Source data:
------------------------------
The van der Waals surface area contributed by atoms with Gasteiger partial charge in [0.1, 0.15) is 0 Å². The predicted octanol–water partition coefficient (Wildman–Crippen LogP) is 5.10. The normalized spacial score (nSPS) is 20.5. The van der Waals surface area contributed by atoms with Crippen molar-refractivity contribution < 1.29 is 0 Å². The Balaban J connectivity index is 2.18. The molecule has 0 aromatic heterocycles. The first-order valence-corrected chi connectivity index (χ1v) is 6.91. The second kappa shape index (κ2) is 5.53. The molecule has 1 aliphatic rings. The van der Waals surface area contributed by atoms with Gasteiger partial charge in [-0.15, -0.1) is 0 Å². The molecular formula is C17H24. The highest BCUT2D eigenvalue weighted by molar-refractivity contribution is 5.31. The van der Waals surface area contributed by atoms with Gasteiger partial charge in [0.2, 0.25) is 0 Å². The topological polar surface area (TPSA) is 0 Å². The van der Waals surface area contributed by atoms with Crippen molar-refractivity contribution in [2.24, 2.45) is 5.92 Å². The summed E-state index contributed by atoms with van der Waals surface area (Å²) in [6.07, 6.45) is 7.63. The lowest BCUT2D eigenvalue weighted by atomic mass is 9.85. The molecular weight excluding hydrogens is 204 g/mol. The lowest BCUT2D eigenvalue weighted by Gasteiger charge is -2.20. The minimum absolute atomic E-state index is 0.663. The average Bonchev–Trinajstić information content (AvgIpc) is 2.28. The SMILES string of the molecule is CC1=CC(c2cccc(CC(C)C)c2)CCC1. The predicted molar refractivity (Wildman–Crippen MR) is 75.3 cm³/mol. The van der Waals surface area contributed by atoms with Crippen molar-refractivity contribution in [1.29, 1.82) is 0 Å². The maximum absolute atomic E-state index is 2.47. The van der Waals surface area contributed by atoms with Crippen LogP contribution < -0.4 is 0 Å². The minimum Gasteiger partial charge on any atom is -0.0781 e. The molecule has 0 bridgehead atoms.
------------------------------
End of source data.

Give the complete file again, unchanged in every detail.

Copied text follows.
The van der Waals surface area contributed by atoms with Gasteiger partial charge in [0.1, 0.15) is 0 Å². The predicted octanol–water partition coefficient (Wildman–Crippen LogP) is 5.10. The normalized spacial score (nSPS) is 20.5. The van der Waals surface area contributed by atoms with Crippen molar-refractivity contribution < 1.29 is 0 Å². The Balaban J connectivity index is 2.18. The molecule has 0 aromatic heterocycles. The first-order valence-corrected chi connectivity index (χ1v) is 6.91. The second kappa shape index (κ2) is 5.53. The molecule has 1 aliphatic rings. The van der Waals surface area contributed by atoms with Gasteiger partial charge in [-0.15, -0.1) is 0 Å². The molecular formula is C17H24. The highest BCUT2D eigenvalue weighted by molar-refractivity contribution is 5.31. The van der Waals surface area contributed by atoms with Gasteiger partial charge in [0.2, 0.25) is 0 Å². The topological polar surface area (TPSA) is 0 Å². The van der Waals surface area contributed by atoms with Crippen molar-refractivity contribution in [2.24, 2.45) is 5.92 Å². The summed E-state index contributed by atoms with van der Waals surface area (Å²) in [6.07, 6.45) is 7.63. The lowest BCUT2D eigenvalue weighted by atomic mass is 9.85. The molecular weight excluding hydrogens is 204 g/mol. The lowest BCUT2D eigenvalue weighted by Gasteiger charge is -2.20. The minimum absolute atomic E-state index is 0.663. The average Bonchev–Trinajstić information content (AvgIpc) is 2.28. The SMILES string of the molecule is CC1=CC(c2cccc(CC(C)C)c2)CCC1. The predicted molar refractivity (Wildman–Crippen MR) is 75.3 cm³/mol. The van der Waals surface area contributed by atoms with Crippen molar-refractivity contribution in [1.29, 1.82) is 0 Å². The maximum absolute atomic E-state index is 2.47. The van der Waals surface area contributed by atoms with Crippen LogP contribution < -0.4 is 0 Å². The minimum Gasteiger partial charge on any atom is -0.0781 e. The molecule has 0 bridgehead atoms.